Wednesday, November 24, 2010

The Thief and the Cobbler: A History

Do the names "Tack", "Zigzag", and "Yum-Yum" ring any bells for you? If not, then you haven't seen Richard Williams' magnum opus, "The Thief and the Cobbler". This animated film has a very interesting history behind it, which I was not aware of before watching the review that the Nostalgia Critic went and did.

At first I thought he'd verbally beat this movie to a pulp like he does in his other videos, but Doug Walker has actually taught me something about my old childhood favorite (the term "favorite" is used very loosely here, btw).

The movie was conceived in 1964 by Canadian animator Richard Williams, who would later go on to be the Director of Animation for "Who Framed Roger Rabbit" among other things.
Due to its independent funding and complex animation, "The Thief and the Cobbler" was in and out of production for over two decades. In 1990 Richard Williams went and secured a deal to have Warner Bros. finance and distribute the film.
Warner Bros. backed out in 1992, however, after the project went past deadline and Disney's "Aladdin" gave them all a run for their money. Still the movie had to be finished, so producer Fred Calvert took over the whole operation. Whole scenes were removed and replaced. Unnecessary musical numbers and voice-overs were inserted. To make a long story short, Richard Williams creation was changed beyond recognition.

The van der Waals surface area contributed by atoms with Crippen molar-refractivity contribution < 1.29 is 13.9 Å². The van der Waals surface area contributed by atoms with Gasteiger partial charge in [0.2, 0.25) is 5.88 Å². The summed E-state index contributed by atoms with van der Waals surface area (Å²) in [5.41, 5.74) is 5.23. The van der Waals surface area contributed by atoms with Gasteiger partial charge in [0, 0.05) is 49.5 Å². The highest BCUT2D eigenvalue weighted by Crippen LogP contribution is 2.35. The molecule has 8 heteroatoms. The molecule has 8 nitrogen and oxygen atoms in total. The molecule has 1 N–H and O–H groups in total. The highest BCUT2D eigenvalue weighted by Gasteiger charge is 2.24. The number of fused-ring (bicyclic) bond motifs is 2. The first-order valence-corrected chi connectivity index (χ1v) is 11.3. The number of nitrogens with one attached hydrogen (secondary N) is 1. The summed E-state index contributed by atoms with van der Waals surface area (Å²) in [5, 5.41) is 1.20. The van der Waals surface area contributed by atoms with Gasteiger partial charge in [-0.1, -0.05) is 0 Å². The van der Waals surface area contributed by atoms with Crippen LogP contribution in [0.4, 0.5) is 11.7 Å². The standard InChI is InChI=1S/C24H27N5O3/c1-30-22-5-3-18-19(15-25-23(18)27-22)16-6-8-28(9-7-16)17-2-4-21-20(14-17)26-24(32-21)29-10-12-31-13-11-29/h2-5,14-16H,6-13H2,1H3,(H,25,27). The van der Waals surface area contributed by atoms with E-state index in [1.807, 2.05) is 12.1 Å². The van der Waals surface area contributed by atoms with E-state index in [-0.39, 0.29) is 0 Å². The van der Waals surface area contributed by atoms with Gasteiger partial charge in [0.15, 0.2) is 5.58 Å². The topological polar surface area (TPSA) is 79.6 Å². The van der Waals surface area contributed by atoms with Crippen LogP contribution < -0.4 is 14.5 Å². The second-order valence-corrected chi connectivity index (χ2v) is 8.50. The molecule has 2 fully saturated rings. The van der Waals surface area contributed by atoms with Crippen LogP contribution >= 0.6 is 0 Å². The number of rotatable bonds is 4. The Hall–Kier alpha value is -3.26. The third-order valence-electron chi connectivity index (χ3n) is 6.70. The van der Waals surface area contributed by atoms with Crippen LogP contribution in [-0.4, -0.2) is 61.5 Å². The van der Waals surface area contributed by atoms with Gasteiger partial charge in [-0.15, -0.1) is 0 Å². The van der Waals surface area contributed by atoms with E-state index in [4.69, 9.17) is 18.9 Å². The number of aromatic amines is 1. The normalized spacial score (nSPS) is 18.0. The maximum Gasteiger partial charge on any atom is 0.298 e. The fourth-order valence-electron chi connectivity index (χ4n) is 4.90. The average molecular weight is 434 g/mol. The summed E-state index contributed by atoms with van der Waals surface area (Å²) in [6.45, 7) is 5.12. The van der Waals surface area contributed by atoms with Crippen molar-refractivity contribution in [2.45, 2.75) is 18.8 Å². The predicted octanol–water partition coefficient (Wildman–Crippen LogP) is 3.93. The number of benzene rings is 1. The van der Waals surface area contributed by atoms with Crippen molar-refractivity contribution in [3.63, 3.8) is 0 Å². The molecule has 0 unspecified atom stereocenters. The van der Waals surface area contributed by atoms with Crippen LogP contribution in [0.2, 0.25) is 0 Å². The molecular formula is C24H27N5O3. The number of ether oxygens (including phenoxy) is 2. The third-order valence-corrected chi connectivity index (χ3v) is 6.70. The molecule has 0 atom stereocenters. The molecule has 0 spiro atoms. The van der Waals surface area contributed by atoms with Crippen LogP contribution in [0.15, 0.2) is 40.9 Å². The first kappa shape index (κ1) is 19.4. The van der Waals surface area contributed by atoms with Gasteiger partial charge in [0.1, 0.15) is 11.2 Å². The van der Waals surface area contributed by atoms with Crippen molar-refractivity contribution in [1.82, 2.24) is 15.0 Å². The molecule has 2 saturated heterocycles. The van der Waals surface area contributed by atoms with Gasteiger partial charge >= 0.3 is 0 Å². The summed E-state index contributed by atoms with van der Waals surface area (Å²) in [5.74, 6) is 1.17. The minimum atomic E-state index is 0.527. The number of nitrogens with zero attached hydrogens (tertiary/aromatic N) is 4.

2 different versions of the movie was released: one issued in Australia and South Africa in 1993 as "The Princess and the Cobbler" and the other in the U.S.A. in 1995 as "Arabian Knight" (which was later re-released on home-video with the original title, "The Thief and the Cobbler"). Talk about confusing!

Neither version received much financial success or positive reception, but the film has earned cult-status among animation-circles for it's rich history and creator's original intent.
Personally, I remember watching it with my sister when we were both little. It mustn't have made much sense to us at the time, but it was a piece of both our childhoods. "The Thief and the Cobbler" was just one of those movies that stay with you long after you outgrow it. I am glad that Nostalgia Critic decided to do this review.

Now I have more animated-movie trivia than I know what to do with. What now?
I know! *publish post*

There, now the rest of you know what I know. Thanks for reading!

*~Information courtesy of the "Thief and the Cobbler" and "Richard Williams" Wikipedia articles.~*